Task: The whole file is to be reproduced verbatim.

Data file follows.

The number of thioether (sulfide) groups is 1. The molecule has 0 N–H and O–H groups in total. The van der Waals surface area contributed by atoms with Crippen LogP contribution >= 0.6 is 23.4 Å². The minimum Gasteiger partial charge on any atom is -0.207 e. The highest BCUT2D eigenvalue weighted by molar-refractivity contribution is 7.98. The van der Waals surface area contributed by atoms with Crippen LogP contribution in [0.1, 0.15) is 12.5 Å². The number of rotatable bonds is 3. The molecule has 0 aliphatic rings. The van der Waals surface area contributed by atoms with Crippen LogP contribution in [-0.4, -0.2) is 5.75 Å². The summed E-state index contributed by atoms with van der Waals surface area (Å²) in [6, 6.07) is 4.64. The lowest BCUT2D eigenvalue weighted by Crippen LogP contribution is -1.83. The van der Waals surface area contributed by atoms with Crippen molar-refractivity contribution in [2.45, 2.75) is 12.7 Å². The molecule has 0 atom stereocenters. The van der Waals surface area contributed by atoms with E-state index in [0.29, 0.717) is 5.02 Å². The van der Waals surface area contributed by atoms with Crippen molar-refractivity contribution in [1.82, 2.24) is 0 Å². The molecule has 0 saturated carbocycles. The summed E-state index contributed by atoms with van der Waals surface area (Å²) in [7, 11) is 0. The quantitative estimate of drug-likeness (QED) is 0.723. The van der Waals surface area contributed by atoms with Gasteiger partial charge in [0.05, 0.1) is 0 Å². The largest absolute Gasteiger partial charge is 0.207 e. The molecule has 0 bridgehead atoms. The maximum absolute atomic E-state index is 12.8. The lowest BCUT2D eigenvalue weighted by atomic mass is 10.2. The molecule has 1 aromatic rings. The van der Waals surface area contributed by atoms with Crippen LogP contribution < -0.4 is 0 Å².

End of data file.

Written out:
The number of thioether (sulfide) groups is 1. The molecule has 0 N–H and O–H groups in total. The van der Waals surface area contributed by atoms with Crippen LogP contribution >= 0.6 is 23.4 Å². The minimum Gasteiger partial charge on any atom is -0.207 e. The highest BCUT2D eigenvalue weighted by molar-refractivity contribution is 7.98. The van der Waals surface area contributed by atoms with Crippen LogP contribution in [0.1, 0.15) is 12.5 Å². The number of rotatable bonds is 3. The molecule has 0 aliphatic rings. The van der Waals surface area contributed by atoms with Crippen LogP contribution in [-0.4, -0.2) is 5.75 Å². The summed E-state index contributed by atoms with van der Waals surface area (Å²) in [6, 6.07) is 4.64. The lowest BCUT2D eigenvalue weighted by Crippen LogP contribution is -1.83. The van der Waals surface area contributed by atoms with Crippen molar-refractivity contribution in [2.45, 2.75) is 12.7 Å². The molecule has 0 atom stereocenters. The van der Waals surface area contributed by atoms with E-state index in [0.29, 0.717) is 5.02 Å². The van der Waals surface area contributed by atoms with Crippen molar-refractivity contribution in [1.82, 2.24) is 0 Å². The molecule has 0 saturated carbocycles. The summed E-state index contributed by atoms with van der Waals surface area (Å²) in [7, 11) is 0. The quantitative estimate of drug-likeness (QED) is 0.723. The van der Waals surface area contributed by atoms with Gasteiger partial charge in [0.05, 0.1) is 0 Å². The largest absolute Gasteiger partial charge is 0.207 e. The molecule has 0 bridgehead atoms. The maximum absolute atomic E-state index is 12.8. The lowest BCUT2D eigenvalue weighted by atomic mass is 10.2. The molecule has 1 aromatic rings. The van der Waals surface area contributed by atoms with Crippen LogP contribution < -0.4 is 0 Å².